Ambigu-Gus Van Sant – by James Franco
Gus Van Sant’s first film to be released in theaters was Mala Noche (1985), based on the memoir of the same title by Portland poet Walt Curtis. It depicts Walt as a gay convenience-store employee attracted to a Mexican migrant worker. His most recent film, Milk (2008), portrays the life of gay activist,politician,and martyr Harvey Milk. (I played Harvey’s partner, Scott Smith.) Van Sant has made 11 feature films and a dozen shorts and music videos between these two movies, but only one other feature and one short—My Own Private Idaho (1991) and his segment from Paris, Je T’Aime,“Le Marais,” (2006)—center on gay characters and themes. Despite this lack of explicitly gay-themed films, Van Sant is hailed as one of the foremost gay directors working today. Part of this reputation undoubtedly derives from a desire to claim his high quality and original films for the gay community simply because he is a gay filmmaker. But there is another side to Van Sant’s oeuvre that is neither gay nor straight but subversively queer in its ambiguity. Van Sant inserts this queer sensibility in both gay and straight narratives that then de-centers any clear kind of sexual identity for his work as a whole.
Van Sant’s films embrace both classic Hollywood archetypes and queer cinema styles,usually set in his hometown of Portland, to create a unique amalgamation of trashy-chic timelessness. His characters and themes undermine the notion of fixed identities, experiences, and themes. At his queer best, Van Sant usually is dealing with young people, and seems primarily interested in the young white male: his sexual desires, his talents, but primarily the social pressures upon him. Often his characters are freighted with heavy emotional, economic, or addiction burdens—but they hardly ever struggle with identity. The characters are relaxed about who they are because they are almost invariably cool. Van Sant’s aesthetic is confidently queer in its refusal to categorize, in its overarching hipness of look and subject matter that is both in your face and elusive.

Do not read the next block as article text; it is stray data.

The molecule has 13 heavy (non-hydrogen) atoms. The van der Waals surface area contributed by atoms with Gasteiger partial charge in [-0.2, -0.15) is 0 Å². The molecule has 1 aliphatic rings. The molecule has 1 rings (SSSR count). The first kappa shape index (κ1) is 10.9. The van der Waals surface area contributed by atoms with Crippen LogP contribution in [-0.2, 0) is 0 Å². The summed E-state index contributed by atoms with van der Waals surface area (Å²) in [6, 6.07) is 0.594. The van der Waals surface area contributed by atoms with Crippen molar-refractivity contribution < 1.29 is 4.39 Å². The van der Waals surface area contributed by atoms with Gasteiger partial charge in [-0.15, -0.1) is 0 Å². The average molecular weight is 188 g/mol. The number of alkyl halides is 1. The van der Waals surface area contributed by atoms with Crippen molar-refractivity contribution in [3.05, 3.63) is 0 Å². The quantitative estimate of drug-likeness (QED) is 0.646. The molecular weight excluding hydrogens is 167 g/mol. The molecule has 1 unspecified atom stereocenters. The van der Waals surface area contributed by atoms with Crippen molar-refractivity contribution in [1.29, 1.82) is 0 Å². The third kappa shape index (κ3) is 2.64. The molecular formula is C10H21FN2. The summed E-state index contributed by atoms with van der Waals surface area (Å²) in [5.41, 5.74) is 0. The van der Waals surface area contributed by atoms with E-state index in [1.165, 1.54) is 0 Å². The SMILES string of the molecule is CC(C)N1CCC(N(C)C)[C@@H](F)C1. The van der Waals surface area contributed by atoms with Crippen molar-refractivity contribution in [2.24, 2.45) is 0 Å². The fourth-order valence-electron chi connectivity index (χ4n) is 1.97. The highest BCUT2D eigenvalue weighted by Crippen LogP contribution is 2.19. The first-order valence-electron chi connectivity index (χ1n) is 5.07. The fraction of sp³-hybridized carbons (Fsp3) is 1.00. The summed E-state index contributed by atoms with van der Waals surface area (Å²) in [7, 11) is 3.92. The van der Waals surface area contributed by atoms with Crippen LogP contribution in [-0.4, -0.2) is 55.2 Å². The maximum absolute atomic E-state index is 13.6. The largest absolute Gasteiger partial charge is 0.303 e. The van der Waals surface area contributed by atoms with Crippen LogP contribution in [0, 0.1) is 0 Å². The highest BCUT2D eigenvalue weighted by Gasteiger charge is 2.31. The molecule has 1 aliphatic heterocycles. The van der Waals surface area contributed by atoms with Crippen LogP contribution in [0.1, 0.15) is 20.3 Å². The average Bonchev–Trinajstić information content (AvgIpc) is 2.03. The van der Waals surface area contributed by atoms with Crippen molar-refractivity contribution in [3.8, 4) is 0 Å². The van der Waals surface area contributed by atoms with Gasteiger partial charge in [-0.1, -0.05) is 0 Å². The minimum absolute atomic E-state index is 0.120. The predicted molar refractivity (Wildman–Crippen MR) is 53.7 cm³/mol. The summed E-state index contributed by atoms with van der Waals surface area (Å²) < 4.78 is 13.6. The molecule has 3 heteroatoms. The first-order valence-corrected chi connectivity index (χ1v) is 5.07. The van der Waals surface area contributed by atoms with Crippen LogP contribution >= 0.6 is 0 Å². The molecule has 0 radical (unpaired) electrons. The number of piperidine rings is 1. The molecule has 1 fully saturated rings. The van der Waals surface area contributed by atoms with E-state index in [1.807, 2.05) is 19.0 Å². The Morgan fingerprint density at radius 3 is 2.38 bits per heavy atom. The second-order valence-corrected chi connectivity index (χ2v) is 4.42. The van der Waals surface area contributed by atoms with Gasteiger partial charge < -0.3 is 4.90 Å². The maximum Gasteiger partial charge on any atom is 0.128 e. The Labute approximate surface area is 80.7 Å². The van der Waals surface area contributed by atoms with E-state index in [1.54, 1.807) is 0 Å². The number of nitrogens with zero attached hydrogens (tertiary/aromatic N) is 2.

It would be hard to put into words how The Walkmen played a final show with so much grace, a trait not usually attributed to a band, especially one which for so many represented charged anxiety, blasting out like a goddamn shotgun.
I grew up with The Walkmen. Not physically, but since 2001 they’ve always been one step ahead. When entering college they were on 138th street. When struggling in New York they were coming to terms with having made it. And entering my 30’s they were joyous in their good fortunes with arms full o’ babies.
Let it be known that these mid-Atlantic dudes are not rich and wielding tons of cultural influence, just let it be known that these mid-Atlantic dudes did it the right way. The whole time.
On to the next one.
'Great work, you fucking yokels.'
Fake building, paper-thin, popping up all over the city these days. “Looks great!” you say, standing outside and entirely prepared to hand $600,000 over to a broker. Joke is on you.